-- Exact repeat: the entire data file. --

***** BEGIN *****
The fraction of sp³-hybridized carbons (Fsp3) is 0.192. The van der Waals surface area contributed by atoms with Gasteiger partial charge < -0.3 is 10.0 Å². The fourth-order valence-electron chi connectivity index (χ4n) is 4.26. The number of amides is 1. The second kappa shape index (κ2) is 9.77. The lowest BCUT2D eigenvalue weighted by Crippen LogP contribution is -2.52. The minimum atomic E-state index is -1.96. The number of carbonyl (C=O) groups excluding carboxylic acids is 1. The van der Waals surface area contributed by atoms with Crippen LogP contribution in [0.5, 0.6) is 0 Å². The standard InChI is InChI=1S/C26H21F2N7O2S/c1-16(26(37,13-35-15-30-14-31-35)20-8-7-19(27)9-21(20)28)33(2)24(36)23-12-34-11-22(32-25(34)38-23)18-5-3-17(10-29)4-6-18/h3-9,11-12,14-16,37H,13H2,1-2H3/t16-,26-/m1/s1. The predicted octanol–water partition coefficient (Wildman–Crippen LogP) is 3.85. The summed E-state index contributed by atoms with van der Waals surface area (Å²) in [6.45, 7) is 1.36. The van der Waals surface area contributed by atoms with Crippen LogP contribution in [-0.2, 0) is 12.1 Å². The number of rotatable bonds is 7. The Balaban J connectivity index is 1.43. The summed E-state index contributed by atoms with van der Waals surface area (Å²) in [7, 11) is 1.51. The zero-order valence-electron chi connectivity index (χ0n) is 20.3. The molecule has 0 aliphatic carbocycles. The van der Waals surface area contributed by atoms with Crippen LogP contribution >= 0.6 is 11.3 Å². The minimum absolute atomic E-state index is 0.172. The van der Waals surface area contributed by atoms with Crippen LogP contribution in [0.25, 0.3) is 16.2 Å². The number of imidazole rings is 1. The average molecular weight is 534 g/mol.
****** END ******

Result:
The fraction of sp³-hybridized carbons (Fsp3) is 0.192. The van der Waals surface area contributed by atoms with Gasteiger partial charge < -0.3 is 10.0 Å². The fourth-order valence-electron chi connectivity index (χ4n) is 4.26. The number of amides is 1. The second kappa shape index (κ2) is 9.77. The lowest BCUT2D eigenvalue weighted by Crippen LogP contribution is -2.52. The minimum atomic E-state index is -1.96. The number of carbonyl (C=O) groups excluding carboxylic acids is 1. The van der Waals surface area contributed by atoms with Crippen LogP contribution in [0.5, 0.6) is 0 Å². The standard InChI is InChI=1S/C26H21F2N7O2S/c1-16(26(37,13-35-15-30-14-31-35)20-8-7-19(27)9-21(20)28)33(2)24(36)23-12-34-11-22(32-25(34)38-23)18-5-3-17(10-29)4-6-18/h3-9,11-12,14-16,37H,13H2,1-2H3/t16-,26-/m1/s1. The predicted octanol–water partition coefficient (Wildman–Crippen LogP) is 3.85. The summed E-state index contributed by atoms with van der Waals surface area (Å²) in [6.45, 7) is 1.36. The van der Waals surface area contributed by atoms with Crippen LogP contribution in [-0.2, 0) is 12.1 Å². The number of rotatable bonds is 7. The Balaban J connectivity index is 1.43. The summed E-state index contributed by atoms with van der Waals surface area (Å²) in [7, 11) is 1.51. The zero-order valence-electron chi connectivity index (χ0n) is 20.3. The molecule has 0 aliphatic carbocycles. The van der Waals surface area contributed by atoms with Crippen LogP contribution >= 0.6 is 11.3 Å². The minimum absolute atomic E-state index is 0.172. The van der Waals surface area contributed by atoms with Crippen LogP contribution in [0.25, 0.3) is 16.2 Å². The number of imidazole rings is 1. The average molecular weight is 534 g/mol.